I also give this ‘This is Hannah, she’s 7, and loves it here! She has special needs and can get overwhelmed sometimes and occasionally runs off so she needs a little more supervision than most. Please don’t hesitate to come get me if you need anything’ pitch to people that I don’t recognize in children’s church just so they’re aware of what’s going on and have some background so they know how to approach her.  Before she was walking I made sure to warn people about this too (she walked after 2 years), and did the same when she was nonverbal so that people knew she wasn’t just ignoring them.

Just like everyone else, parents of special needs children have both good and bad days, so if you’ve been the recipient of one of us not being as friendly as you hoped, please don’t give up! :)

If a parent of a child who’s having a meltdown is a little less gracious with your attempts to help than you think they should be, don’t take it personally. This may be the 5th meltdown this hour, and the mom still has a few more stops that have to be made, and she might be at the end of her rope.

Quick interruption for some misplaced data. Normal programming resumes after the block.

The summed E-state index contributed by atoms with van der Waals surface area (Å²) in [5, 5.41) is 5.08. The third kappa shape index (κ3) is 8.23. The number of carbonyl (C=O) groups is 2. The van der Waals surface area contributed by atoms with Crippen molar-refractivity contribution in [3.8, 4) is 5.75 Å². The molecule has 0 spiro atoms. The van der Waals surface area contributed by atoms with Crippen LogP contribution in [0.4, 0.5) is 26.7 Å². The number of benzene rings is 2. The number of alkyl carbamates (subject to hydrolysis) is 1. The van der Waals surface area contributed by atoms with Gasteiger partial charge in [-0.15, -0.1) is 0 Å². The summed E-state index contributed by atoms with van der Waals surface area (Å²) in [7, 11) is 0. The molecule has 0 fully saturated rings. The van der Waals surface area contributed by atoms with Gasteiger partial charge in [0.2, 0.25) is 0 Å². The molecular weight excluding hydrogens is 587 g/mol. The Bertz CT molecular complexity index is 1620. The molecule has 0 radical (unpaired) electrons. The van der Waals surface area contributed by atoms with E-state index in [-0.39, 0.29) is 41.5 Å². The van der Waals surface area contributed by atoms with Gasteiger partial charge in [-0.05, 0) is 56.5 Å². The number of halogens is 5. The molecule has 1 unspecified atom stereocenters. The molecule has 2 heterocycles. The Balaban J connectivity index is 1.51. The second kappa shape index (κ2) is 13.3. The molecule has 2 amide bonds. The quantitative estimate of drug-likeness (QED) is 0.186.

When I see a child melting down in a store or in public, I will smile and start helping if there’s anything that I can help with that isn’t directly related to the child (pushing a shopping cart to a car, helping unload groceries, helping pick up any objects that are flying).  If it’s something obvious that would be helpful, I don’t even ask, I just start doing it.  If the parent is offended or says they don’t need help, I move along. If there’s nothing that I can help with, I’ll smile at the mom and let her know she’s a great mom. I explain to my kids, often loud enough that any other onlookers can hear, ‘it’s ok, it looks like she’s just a little overwhelmed, it happens sometimes to everyone’.

 

Have questions? More comments? Please leave a comment below :) We’d love to hear from more of you!

 

Check out the first post that prompted this one here. special needs